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Black Lens Spokane: Resurgence of a Community Beacon

Black Lens Spokane

Black Lens Spokane: A Community’s Voice Revived

Spokane’s landscape of local journalism has been marked by resilience and a spirit of community. In the heart of this spirited city, Black Lens Spokane, the only Black newspaper, stands out as a beacon of civil rights advocacy and local news. As we dive into the story of this remarkable publication, let’s explore how a local brewery’s support embodies the essence of Spokane’s collective spirit.

The Stirring History of The Black Lens

Established by civil rights activist Sandy Williams in 2015, Black Lens Spokane began as an independent monthly publication. It swiftly became a pillar in the African American community, shining a light on stories that might otherwise go untold. The publication, however, faced an untimely hiatus in 2022 which was followed by the tragic loss of Sandy Williams in a plane crash. Known for her unwavering commitment to justice, she left a legacy that resonates deeply within the Spokane community and beyond.

No-Li Brewhouse: Brewing Support for Local Journalism

In a heartwarming display of solidarity, No-Li Brewhouse has stepped up with a generous $10,000 contribution, further expressing its deep roots in community support. John Bryant, co-founder of No-Li Brewhouse, remarked on this commitment to Black Lens Spokane as a reflection of their culture and a gesture towards uplifting the Black voice.

Their efforts don’t just end with financial support; they aspire to inspire other businesses to also step forward. Here’s to hoping that the wave of support continues to surge, helping keep the community’s narrative alive and thriving.

Building a Legacy: The Sandy Williams and Carl Maxey Center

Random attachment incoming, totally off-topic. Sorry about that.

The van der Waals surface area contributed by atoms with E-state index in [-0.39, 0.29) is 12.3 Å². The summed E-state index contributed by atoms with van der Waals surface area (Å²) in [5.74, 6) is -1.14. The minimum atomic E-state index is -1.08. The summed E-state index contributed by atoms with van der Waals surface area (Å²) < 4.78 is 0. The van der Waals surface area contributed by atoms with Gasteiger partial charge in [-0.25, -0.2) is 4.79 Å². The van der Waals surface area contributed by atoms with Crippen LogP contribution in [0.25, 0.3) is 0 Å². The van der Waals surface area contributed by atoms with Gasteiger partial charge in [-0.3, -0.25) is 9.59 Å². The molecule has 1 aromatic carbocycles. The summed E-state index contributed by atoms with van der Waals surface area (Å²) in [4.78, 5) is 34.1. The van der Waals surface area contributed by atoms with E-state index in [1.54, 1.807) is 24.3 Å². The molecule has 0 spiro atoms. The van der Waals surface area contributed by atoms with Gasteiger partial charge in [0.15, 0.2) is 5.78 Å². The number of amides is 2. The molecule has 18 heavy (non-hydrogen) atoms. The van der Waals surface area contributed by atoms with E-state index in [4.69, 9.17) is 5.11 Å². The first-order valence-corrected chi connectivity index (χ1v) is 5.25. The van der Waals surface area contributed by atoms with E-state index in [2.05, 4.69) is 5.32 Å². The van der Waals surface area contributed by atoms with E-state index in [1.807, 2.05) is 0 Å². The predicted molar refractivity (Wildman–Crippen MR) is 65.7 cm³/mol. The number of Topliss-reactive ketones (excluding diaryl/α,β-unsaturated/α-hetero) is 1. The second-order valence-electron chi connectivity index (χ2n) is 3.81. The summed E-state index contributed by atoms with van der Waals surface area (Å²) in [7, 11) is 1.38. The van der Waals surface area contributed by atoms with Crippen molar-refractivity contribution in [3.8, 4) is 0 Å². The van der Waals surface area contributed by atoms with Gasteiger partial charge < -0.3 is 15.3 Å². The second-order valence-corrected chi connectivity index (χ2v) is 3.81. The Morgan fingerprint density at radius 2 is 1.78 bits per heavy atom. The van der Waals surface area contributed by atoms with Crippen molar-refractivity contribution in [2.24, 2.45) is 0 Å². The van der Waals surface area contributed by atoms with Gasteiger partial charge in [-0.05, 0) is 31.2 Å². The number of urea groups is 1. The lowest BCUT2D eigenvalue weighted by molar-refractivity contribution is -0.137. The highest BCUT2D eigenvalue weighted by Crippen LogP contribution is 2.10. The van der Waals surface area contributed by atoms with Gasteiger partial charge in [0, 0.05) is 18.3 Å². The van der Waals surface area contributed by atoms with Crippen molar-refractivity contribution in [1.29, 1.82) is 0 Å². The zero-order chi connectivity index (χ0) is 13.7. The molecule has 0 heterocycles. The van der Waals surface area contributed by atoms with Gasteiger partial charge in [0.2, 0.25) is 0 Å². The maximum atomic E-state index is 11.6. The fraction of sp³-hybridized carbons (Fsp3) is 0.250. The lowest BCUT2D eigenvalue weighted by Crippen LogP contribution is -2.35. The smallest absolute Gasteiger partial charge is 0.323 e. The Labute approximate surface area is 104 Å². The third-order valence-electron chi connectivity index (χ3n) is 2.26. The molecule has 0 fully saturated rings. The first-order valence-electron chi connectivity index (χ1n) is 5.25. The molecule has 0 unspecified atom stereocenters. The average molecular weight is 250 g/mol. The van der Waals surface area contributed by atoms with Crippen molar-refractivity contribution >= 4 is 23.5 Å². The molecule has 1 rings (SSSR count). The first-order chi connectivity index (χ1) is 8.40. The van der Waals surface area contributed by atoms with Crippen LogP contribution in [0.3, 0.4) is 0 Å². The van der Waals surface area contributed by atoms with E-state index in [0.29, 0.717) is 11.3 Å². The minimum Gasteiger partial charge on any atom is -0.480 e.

Williams’ dedication extended beyond Black Lens Spokane, with her playing an instrumental role in founding the Carl Maxey Center. This non-profit organization has been fundamental in transforming lives and championing the well-being of Spokane’s African American community.

The anticipated relaunch of Black Lens Spokane as an insert in Spokane’s largest newspaper, The Spokesman-Review, and its availability as a free newspaper across town, fortifies the community’s access to a diverse range of voices and experiences.

Call to Action: Supporting The Black Lens

The revival of Black Lens Spokane is set for February 4th, a date that the community eagerly anticipates. As No-Li Brewhouse has illustrated, supporting this paper isn’t just a donation; it’s an investment in Spokane’s cultural fabric.

Individuals and businesses are encouraged to join the movement by contributing to the Sandy Williams Black Lens Fund via the Innovia foundation. This endeavor is not just about bringing back a newspaper—it’s about reigniting a community’s passion for storytelling, justice, and collective progress.

Ever-Lasting Impact: A Community’s Voice Through Black Lens Spokane

Albeit the heartache of past events, the narrative of Black Lens Spokane continues, championed by the unwavering dedication of local advocates and the generosity of entities like No-Li Brewhouse. Their stories reach far beyond the magazine racks of Spokane, touching hearts and evoking inspiration across the nation.

Let’s rally behind Black Lens Spokane, ensuring its ability to report, inform, and engage for many years to come. Because, after all, every community deserves a voice that echoes its triumphs, its challenges, and its heart.

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Ethan Parker is a seasoned craft beer aficionado with a palate fine-tuned through years of exploring breweries worldwide. As the founder of Brew Scoop, he blends his passion for storytelling with his extensive knowledge of brewing techniques and beer culture. Ethan’s dedication to the craft beer community is evident in his efforts to educate and connect beer lovers while advocating for sustainable brewing practices.